The Day The Earth Stood Still (1951)

The Day The Earth Stood Still (1951)
Klaatu, an alien from another planet, lands in Washington D.C., accompanied by his protective robot, Gort, with a message for the people of the world: humanity must learn to live peacefully or risk annihilation by other planets. Getting people to listen proves to be the hard part, when Klaatu finds himself running from those, who want to capture him. Klaatu befriends widow, Helen Benson, and her son, Bobby, who help him locate Professor Jacob Barnhardt, who may be Earth’s last hope. Here are a few movie mistakes to look for while watching 1951’s “The Day the Earth Stood Still”.

· Drew Pearson is making his broadcast. In the right side view, when Drew is talking about the arrival of a spaceship in Washington D.C., there is a pen/pencil on the table to Drew’s left, on the far side of the microphone. He starts reading from the paper placed in front of him. The scene cuts to a close-up front view and there are now two pens/pencils on the table in front of him.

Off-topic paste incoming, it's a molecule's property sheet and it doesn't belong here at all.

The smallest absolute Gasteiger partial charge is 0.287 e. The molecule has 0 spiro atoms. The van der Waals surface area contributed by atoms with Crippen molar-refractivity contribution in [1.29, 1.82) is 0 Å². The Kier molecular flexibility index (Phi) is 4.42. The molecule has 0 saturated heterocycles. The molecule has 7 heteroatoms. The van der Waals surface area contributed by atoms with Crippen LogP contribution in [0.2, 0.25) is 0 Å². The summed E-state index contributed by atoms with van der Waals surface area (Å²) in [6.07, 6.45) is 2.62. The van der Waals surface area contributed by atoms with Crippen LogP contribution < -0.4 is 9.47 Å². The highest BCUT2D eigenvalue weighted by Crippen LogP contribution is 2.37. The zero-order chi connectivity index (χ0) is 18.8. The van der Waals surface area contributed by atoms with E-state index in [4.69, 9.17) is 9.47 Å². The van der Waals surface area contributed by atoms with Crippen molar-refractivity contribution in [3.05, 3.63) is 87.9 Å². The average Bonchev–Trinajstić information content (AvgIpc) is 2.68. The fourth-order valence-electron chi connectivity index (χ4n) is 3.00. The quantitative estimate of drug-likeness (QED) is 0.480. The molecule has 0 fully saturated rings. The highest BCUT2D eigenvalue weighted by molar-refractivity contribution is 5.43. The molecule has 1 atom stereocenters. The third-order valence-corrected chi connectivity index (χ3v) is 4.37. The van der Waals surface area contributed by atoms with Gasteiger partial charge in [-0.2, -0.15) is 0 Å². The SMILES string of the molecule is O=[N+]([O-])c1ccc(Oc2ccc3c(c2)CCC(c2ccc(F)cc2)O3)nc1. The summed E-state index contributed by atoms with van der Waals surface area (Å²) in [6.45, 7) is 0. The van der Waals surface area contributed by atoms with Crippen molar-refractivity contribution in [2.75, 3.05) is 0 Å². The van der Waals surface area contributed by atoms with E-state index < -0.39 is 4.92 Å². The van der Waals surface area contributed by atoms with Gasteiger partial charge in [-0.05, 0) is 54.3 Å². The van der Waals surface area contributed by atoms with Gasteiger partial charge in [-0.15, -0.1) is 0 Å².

· Klaatu and Bobby go to Dr. Barnhardt’s home. They look in the window and there is a sign on the left side of Dr. Barndhardt’s blackboard that reads “Do Not Touch”. The sign is still there later in the evening when Dr. Barnhardt tells the guards, “I know this man”. Dr. Barnhardt sits at his desk and comments he has several thousand questions. The front view of Klaatu, with the blackboard behind him, shows the “Do Not Touch” paper is gone. The paper is back when Dr. Barnhardt is pacing and comments “scientists are misunderstood”, but gone again a few moments later.

· Gort picks up Helen. In the first views of Gort carrying Helen toward the ship, black wires holding Helen up can be seen behind her left and right shoulders.

· Helen is on the spacecraft watching Gort. Her arms are by her side and, in the close-up, front view, Helen is shown moving her right arm/hand behind her. It cuts to a view of Helen from over Gort’s left shoulder, and her right arm is by her side. The scene switches back to the close-up view and her arm is behind her again. It’s by her side when the view switches to Gort.

“The Day the Earth Stood Still” (1951) stars Michael Rennie, Patricia Neal, Sam Jaffe, Billy Gray, Hugh Marlowe and Frances Bavier. It runs 92 minutes and is rated G.

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